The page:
When Lindsey Graham says you're too soft...

The Hill reported yesterday that Senator Lindsey Graham (RINO-SC) "lashed out at fellow Republicans Tuesday for a 'capitulation ... of dramatic proportions' to Democrats and Senate Majority Leader Harry Reid (D-Nev.) in the lame-duck Congress."

No doubt he's right to excoriate the GOP for letting Harry Reid jam through a treaty in a lame duck session for the first time in US history.  No doubt he's right regarding GOP votes to end cloture on the DREAM Act (even though it eventually failed.) No doubt he's right that "It makes me disappointed that, with a new group of Republicans coming in, we could get a better deal on almost everything."

But the real message here is that Graham is himself running scared -- scared of the Tea Party movement and what it did to Bob Bennet in Utah, to Mike Castle in Delaware, to Trey Grayson in Kentucky, etc.  Graham realizes that if he doesn't become a conservative instead of a RINO and stick with it, much like John McCain's conversion to McCain 2.0 (a conversion which we don't yet know will survive into the next Senate session), he will face a primary challenge.  And it would likely be a much more credible challenger than J.D. Hayworth was to McCain.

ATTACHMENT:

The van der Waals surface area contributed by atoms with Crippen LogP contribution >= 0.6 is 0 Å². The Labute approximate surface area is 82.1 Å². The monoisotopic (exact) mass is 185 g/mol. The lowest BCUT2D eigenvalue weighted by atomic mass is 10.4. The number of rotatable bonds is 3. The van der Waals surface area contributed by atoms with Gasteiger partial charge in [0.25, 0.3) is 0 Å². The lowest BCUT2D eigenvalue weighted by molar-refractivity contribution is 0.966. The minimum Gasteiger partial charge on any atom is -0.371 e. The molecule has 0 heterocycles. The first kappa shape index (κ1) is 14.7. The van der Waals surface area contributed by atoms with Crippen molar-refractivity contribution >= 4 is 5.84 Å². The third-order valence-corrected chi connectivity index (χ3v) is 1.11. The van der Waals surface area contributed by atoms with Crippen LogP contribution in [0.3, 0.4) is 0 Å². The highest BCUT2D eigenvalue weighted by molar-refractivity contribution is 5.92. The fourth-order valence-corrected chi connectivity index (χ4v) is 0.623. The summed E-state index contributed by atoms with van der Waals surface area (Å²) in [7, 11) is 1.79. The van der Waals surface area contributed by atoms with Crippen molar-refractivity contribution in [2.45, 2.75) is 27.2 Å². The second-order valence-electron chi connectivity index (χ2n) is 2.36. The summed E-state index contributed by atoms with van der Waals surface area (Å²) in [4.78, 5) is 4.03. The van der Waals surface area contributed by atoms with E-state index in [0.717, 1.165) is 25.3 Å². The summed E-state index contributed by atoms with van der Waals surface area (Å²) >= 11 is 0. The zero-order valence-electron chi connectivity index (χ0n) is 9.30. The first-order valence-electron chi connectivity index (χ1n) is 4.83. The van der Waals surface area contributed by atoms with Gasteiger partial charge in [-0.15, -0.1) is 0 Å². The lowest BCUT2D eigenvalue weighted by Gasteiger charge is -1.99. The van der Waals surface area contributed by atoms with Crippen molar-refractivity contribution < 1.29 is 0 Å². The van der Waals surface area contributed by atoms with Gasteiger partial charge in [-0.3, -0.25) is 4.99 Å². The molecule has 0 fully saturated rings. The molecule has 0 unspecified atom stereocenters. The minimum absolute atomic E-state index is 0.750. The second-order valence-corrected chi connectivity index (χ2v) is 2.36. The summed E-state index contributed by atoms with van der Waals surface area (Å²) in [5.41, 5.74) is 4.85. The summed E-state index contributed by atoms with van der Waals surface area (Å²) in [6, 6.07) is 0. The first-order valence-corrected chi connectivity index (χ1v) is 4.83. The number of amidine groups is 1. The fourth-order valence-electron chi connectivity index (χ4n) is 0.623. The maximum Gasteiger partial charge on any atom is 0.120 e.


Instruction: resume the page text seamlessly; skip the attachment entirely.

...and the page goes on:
And this, my friends, is the real value of the Tea Party.  It doesn't matter if Graham is sincere.  It just matters how he votes.  And as long as he's scared enough of a Tea Party-supported primary challenge to feel that he must fly straight, then the Tea Party is demonstrating its ongoing value.

What remains to be seen -- and what's not out of the question -- is whether there will be a similar, if less dramatic, impact on the behavior of Olympia Snowe.  And more broadly, it will be interesting to watch which Tea Party organizations (as they really are not part of one giant group like the Dems or the GOP) remain effective, or become more or less effective in impacting the votes of members of Congress.

You know something is new in the world when Lindsey Graham is criticizing GOP capitulation.  If there were ever a political canary in the coalmine, we've just witnessed it.

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